Hence, jewelry boxes must have several characteristics that enable them to perform these varied functions. First, the boxes must be strong yet small so that they do not take up too much space. Preferably, the size of the box also allows it to be carried in a pocket by a wholesale or retail vendor or the customer. Second, the boxes must be easy to open.

Preferably, the jewelry box should be attractive but in a subtle way so that it does not overshadow the jewelry itself.

Preferably, jewelry boxes must be made of inexpensive materials.

Various types of jewelry boxes and other structures for displaying jewelry are disclosed in the following patents:

3,957,1573,532,2095,409,1055,547,072
4,552,2644,461,3834,461,3834,739,878
1,641,8614,664,2643,197,1664,646,920
5,078,2645,913,4176,494,3165,377,820

However, none of these patents disclose a jewelry box that performs all the required functions satisfactorily.

SUMMARY OF THE INVENTION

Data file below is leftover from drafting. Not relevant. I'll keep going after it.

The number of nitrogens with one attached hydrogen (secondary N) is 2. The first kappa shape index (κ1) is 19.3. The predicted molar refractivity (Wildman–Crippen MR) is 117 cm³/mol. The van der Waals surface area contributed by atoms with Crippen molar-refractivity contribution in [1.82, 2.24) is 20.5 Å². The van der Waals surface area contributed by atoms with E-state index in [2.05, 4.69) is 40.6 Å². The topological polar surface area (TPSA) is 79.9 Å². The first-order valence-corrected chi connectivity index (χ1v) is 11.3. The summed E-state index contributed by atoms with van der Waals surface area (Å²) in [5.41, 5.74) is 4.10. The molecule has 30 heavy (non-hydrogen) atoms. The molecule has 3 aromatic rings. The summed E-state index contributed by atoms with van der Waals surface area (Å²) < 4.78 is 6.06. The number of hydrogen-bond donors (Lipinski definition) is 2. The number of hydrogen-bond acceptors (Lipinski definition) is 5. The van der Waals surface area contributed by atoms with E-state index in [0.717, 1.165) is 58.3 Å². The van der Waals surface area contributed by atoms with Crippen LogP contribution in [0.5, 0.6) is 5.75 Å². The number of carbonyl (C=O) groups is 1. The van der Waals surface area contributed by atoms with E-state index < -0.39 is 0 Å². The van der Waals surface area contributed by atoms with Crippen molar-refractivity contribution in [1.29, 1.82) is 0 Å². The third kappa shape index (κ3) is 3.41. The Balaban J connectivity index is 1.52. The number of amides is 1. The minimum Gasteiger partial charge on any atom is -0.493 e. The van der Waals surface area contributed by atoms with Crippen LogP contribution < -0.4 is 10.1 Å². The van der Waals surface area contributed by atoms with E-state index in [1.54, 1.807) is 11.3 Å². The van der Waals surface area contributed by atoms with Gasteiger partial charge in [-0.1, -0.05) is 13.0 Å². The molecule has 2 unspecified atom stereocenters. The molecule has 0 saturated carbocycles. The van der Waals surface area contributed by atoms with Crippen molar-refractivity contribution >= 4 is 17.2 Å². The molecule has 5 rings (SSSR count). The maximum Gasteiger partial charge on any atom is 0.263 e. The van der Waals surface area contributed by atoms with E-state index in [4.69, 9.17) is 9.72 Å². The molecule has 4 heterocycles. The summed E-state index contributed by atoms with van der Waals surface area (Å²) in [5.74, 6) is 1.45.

Briefly, a jewelry box constructed in accordance with this invention includes a shell defining an interior space and made of a light transmissive material; an insert disposed within said space and preferably made of a material of a different color than said shell; a shelf arranged within said insert and adapted to support a jewelry article; and a cover cooperating with said shell to close said space. Preferably, the shelf and the cover are made of a clear material. The shelf includes a web extending diagonally across said inner space as said shell is viewed from a side. The cover is sized and shaped to form an interference fit with said shell and said insert.